Customer Service | Help | FAQ | PEP-Easy | Report a Data Error | About
Tip: To see papers related to the one you are viewing…

PEP-Web Tip of the Day

When there are articles or videos related to the one you are viewing, you will see a related papers icon next to the title, like this: RelatedPapers32Final3For example:


Click on it and you will see a bibliographic list of papers that are related (including the current one). Related papers may be papers which are commentaries, responses to commentaries, erratum, and videos discussing the paper. Since they are not part of the original source material, they are added by PEP editorial staff, and may not be marked as such in every possible case.


For the complete list of tips, see PEP-Web Tips on the PEP-Web support page.

Teising, M. (2005). Permeability and demarcation in the psychoanalytic process: Functions of the contact-barrier. Int. J. Psycho-Anal., 86(6):1627-1644.

(2005). International Journal of Psycho-Analysis, 86(6):1627-1644

Permeability and demarcation in the psychoanalytic process: Functions of the contact-barrier

Martin Teising

Introjection, identification and projection are concepts that designate processes in which something is being put into or taken out of something else. These processes presuppose the overcoming of some form of separation between two entities. The permeability or impermeability of a fictive boundary between the representations of subject and object set the emotional tone of their coexistence. There are moments of complete diffusion, in which subject and object can no longer be differentiated, and moments of autistic enclosure in which the individual can no longer be reached at all. Permeability and demarcation result from the processing of stimuli carried out by the ‘contact-barrier’, as an ego function. Stimuli of internal, libidinal or aggressive origin, as well as ‘im-pressions’ of external origin, are classified and processed with the aid of various kinds of factors arising from coagulated object-relational experiences. Whereas for Freud the contact-barrier regulates the quantity of energy and founds a topographical structure, Bion understands the contact-barrier as a psychic function that simultaneously regulates boundary demarcation and making contact. In the psychoanalytic process, the contact-barrier created by patient and analyst regulates the events in the transference and countertransference. An awareness of the struggle for contact and demarcation at the dynamic boundary representations that are constantly being recreated by both partners in the analytic process may be helpful in our clinical work. The author presents an examination of the ways in which patient and analyst make contact and demarcate the boundaries, which provides a better understanding of the dynamics of transference processes. He demonstrates this in relation to clinical material.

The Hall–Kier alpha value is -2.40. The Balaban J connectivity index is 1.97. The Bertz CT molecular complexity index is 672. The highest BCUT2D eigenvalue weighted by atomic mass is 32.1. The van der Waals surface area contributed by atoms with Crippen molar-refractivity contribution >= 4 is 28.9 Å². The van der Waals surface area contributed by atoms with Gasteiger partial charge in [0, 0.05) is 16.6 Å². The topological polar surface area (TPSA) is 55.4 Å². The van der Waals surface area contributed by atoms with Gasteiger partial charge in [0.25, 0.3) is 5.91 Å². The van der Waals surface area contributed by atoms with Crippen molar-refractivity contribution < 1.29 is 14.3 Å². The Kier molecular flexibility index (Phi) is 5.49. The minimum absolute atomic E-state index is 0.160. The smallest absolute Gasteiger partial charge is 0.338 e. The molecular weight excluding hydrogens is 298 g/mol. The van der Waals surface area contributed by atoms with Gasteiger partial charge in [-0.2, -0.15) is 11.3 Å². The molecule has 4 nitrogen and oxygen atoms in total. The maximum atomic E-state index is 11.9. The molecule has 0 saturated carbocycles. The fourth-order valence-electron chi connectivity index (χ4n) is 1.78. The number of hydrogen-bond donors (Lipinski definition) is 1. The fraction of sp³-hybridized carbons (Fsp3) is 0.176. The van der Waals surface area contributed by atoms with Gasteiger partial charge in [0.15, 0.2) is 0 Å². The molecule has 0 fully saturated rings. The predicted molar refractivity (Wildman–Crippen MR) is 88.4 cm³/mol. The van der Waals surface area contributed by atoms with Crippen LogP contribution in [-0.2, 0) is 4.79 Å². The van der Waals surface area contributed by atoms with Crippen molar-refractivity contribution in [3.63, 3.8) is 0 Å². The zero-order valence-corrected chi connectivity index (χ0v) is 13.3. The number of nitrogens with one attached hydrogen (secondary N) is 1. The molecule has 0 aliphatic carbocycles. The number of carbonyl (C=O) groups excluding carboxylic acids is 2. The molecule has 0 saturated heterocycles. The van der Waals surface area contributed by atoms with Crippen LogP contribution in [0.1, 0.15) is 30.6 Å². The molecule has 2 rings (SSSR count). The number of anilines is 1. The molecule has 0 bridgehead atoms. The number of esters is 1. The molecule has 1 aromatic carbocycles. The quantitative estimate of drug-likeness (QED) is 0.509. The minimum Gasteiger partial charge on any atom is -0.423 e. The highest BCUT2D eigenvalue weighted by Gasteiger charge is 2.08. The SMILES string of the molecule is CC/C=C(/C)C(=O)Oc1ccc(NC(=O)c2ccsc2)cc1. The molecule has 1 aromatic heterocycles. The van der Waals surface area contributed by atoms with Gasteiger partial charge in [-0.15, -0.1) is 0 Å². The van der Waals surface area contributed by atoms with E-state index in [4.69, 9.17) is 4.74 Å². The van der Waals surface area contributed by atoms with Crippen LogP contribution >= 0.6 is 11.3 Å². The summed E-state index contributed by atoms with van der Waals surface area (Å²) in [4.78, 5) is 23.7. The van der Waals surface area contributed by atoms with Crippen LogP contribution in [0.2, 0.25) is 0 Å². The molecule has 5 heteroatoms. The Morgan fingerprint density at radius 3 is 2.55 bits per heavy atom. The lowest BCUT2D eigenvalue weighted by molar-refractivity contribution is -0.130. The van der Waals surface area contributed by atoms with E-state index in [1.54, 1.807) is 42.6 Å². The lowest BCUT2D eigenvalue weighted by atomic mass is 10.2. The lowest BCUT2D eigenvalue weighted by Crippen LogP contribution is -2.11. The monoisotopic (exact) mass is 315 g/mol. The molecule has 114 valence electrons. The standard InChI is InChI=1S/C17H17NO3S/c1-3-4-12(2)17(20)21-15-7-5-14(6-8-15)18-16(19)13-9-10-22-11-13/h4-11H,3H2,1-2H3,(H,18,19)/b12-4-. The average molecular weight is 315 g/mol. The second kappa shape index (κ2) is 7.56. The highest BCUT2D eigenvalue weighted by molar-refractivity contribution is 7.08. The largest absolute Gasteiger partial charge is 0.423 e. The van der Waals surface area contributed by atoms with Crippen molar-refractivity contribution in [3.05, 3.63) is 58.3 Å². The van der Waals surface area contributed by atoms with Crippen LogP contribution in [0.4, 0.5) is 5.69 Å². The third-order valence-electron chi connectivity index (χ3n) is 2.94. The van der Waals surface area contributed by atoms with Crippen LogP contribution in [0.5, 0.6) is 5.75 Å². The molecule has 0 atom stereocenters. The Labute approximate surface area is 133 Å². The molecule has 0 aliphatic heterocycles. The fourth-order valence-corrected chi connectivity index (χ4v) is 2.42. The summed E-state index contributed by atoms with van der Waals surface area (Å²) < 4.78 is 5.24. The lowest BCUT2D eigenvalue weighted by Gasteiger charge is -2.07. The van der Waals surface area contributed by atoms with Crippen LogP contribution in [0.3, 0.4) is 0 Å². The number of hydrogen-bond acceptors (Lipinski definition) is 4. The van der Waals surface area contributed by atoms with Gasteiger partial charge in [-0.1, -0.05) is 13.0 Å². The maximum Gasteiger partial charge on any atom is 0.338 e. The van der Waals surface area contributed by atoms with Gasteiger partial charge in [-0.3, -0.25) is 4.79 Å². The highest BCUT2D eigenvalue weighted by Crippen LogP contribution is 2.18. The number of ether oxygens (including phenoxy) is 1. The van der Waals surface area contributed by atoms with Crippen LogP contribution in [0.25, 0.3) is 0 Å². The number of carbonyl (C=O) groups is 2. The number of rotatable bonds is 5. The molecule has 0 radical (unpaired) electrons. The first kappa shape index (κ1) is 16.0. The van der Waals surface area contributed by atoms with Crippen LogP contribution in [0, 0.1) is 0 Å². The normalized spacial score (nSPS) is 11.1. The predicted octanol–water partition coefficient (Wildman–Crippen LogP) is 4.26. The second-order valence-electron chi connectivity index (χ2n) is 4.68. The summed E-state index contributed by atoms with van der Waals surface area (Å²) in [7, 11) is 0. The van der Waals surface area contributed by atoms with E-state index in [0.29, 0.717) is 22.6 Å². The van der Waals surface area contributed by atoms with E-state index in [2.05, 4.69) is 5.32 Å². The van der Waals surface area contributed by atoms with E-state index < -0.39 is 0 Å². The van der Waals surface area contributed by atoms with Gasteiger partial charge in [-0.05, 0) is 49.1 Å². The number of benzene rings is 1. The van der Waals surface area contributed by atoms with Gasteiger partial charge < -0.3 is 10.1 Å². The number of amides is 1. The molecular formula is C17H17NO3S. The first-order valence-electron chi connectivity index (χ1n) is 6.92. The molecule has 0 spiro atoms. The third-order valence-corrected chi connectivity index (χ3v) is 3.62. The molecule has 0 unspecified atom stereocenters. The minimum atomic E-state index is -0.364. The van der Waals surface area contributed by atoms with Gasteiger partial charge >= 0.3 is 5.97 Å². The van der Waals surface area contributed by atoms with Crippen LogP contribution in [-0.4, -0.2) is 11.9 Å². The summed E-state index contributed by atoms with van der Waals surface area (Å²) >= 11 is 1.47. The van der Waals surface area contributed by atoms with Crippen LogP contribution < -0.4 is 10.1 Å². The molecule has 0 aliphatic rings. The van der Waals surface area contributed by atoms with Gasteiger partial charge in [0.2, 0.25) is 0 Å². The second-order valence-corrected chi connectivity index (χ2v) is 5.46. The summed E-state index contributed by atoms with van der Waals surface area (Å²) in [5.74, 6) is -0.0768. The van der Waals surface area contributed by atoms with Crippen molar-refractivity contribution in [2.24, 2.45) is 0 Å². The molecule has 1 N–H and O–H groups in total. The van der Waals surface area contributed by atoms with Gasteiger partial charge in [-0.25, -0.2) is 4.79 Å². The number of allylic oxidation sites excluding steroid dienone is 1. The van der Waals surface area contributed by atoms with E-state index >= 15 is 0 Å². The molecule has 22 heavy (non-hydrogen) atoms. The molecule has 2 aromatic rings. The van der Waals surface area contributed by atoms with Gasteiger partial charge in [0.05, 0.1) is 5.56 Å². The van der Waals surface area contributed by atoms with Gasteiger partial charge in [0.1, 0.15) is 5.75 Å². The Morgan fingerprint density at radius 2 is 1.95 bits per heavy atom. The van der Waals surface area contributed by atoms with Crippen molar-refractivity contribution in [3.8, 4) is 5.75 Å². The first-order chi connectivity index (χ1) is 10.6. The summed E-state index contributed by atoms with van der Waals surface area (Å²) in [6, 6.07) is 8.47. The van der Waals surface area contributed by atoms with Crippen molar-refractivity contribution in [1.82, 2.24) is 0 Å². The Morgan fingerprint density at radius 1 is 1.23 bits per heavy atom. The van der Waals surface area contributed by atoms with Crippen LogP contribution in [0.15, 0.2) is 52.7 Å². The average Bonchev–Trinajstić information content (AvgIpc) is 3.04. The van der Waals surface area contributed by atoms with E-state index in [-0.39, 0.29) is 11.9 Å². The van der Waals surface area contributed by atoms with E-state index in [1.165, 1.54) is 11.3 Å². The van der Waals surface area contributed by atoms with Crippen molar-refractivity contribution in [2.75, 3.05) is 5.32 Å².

[This is a summary or excerpt from the full text of the book or article. The full text of the document is available to subscribers.]

Copyright © 2019, Psychoanalytic Electronic Publishing, ISSN 2472-6982 Customer Service | Help | FAQ | Download PEP Bibliography | Report a Data Error | About

WARNING! This text is printed for personal use. It is copyright to the journal in which it originally appeared. It is illegal to redistribute it in any form.